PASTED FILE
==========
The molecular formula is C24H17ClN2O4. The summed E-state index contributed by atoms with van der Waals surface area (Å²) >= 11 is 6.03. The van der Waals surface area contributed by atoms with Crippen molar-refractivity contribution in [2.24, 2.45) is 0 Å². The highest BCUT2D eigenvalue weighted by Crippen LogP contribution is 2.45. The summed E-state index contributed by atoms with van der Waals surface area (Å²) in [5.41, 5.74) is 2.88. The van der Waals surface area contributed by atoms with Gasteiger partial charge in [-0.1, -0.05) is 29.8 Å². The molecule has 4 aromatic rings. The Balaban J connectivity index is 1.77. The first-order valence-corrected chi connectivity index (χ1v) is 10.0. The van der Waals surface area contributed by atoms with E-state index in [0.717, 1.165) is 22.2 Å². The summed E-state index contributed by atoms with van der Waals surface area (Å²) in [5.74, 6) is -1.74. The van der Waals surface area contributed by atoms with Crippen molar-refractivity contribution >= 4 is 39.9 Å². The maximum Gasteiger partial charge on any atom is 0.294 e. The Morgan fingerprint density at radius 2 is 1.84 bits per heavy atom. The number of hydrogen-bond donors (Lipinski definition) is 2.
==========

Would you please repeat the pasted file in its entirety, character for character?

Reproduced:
The molecular formula is C24H17ClN2O4. The summed E-state index contributed by atoms with van der Waals surface area (Å²) >= 11 is 6.03. The van der Waals surface area contributed by atoms with Crippen molar-refractivity contribution in [2.24, 2.45) is 0 Å². The highest BCUT2D eigenvalue weighted by Crippen LogP contribution is 2.45. The summed E-state index contributed by atoms with van der Waals surface area (Å²) in [5.41, 5.74) is 2.88. The van der Waals surface area contributed by atoms with Gasteiger partial charge in [-0.1, -0.05) is 29.8 Å². The molecule has 4 aromatic rings. The Balaban J connectivity index is 1.77. The first-order valence-corrected chi connectivity index (χ1v) is 10.0. The van der Waals surface area contributed by atoms with E-state index in [0.717, 1.165) is 22.2 Å². The summed E-state index contributed by atoms with van der Waals surface area (Å²) in [5.74, 6) is -1.74. The van der Waals surface area contributed by atoms with Crippen molar-refractivity contribution >= 4 is 39.9 Å². The maximum Gasteiger partial charge on any atom is 0.294 e. The Morgan fingerprint density at radius 2 is 1.84 bits per heavy atom. The number of hydrogen-bond donors (Lipinski definition) is 2.